1) The importance of maintaining balance. One of my "big sisters" in digital media taught me early on to stay balanced and maintain an even keel as much as possible. You can't get too high on the good times or too low on the bad. Staying the middle course will keep you humble and appreciative, whereas if you approach each challenge as if you’re constantly putting out fires, you're bound to get burned. Cooler heads will prevail. -- Allie Greenwald, Account Executive at Fullscreen
2) It’s ok to admit what you don’t know. The moment I started finding success at work, I finally had the confidence to admit what I didn't know. Letting go of my ego was the most liberating thing I ever did in the workplace. If you don't understand something, chances are others don't as well. I once had an account manager who said, "Your greatest strength is that you don't think you know everything." -- Amy Halvorsen, Account Executive at Maker Studios
3) Use your voice. It is vital that women pave the way for the next generation by being vocal about the pay gap, family leave policies, pregnancy discrimination vs. the daddy bonus, flexible schedules, etc. Being bold and vocal about these issues will benefit yourself, your peers and the women who come after you at your company, as well as in your industry. -- Michelle Meyer, Founder and CEO at Emissaries
4) Be both fearless and egoless. Approaching your day with a positive, ego-less team-oriented mindset is key to succeeding in a rapidly changing industry. In my opinion, advancement comes from learning as much as possible, constantly raising your hand to take on new tasks with an understanding of how they’ll drive the business forward and being open-minded to personal growth in unexpected areas. Setting stretch goals for yourself ultimately creates apprehension, self-doubt and even fear, but it's during those times when you learn and advance the most. -- Lauren Merriam, Vice President at KIN Community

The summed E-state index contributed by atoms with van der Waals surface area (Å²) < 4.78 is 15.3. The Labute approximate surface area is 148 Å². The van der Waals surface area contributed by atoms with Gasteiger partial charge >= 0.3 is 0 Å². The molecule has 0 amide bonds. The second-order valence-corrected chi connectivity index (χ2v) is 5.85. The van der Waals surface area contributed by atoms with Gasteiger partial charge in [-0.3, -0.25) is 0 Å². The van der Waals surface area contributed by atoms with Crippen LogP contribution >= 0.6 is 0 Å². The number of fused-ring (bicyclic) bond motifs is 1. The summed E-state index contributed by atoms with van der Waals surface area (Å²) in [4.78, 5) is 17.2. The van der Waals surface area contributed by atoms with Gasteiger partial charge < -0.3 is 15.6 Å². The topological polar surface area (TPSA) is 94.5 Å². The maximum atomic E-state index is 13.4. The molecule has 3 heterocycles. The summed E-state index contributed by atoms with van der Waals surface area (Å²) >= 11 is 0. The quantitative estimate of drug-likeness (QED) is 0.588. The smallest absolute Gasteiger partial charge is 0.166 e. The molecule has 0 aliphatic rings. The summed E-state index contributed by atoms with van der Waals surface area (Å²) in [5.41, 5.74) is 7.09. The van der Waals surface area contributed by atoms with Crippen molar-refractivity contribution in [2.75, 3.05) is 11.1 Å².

5) Listening actively is as important as speaking. By truly hearing what others are saying, you'll be able to craft a more powerful position when you need to impact change or take the lead to put good ideas to work. In the same vein, it is ok to not have all of the answers all of the time. You can build trust and personal equity through an honest effort to find the right answer based on what you have heard. Remember, everyone you work with is human and affected by our common truth and desire to feel heard and connected to others; authentically engaging can often take you further than being the loudest in the room. -- Caitlin Bruno, Partner Sales at Snapchat
6) Failure is a valuable experience. I've learned more about myself and my capability not from my successes, but from my failures. Though uncomfortable, uncertain and scary at the time, they were the most invaluable lessons and experiences. Do not be afraid of failure, of being wrong, of things not going to plan -- there is always something that you're meant to get out of it. -- Kim Strebel, International Theatrical Marketing Partnerships and Promotions at Fox Filmed Entertainment
7) “If you win, you'll be happy, and if you lose, you'll be wise.” This quote about risk taking is one I often refer to when making difficult decisions. At the end of the day, the worst that can happen is you learn from your career choices. Take a chance! -- Danielle Reed, YouTube Partner Sales Lead at Google
8) Get comfortable with "no." One of the most difficult phases that anyone can hear is "no." “No” doesn’t necessarily mean no flat out, it might just mean that you may need to find a new approach. Most people who are fearless in the workplace tend to see a “no” as constructive feedback, which forces them to think differently. Push yourself to get comfortable with the word “no” and this will build the confidence you need to be fearless. -- Nikki David, Senior Account Manager, Client Services at KIN Community
Have experiences and wisdom you want to share with other women? Connect with the women of WIMMIES and do your part to empower, elevate and inspire women like you.
by Kristi Faulkner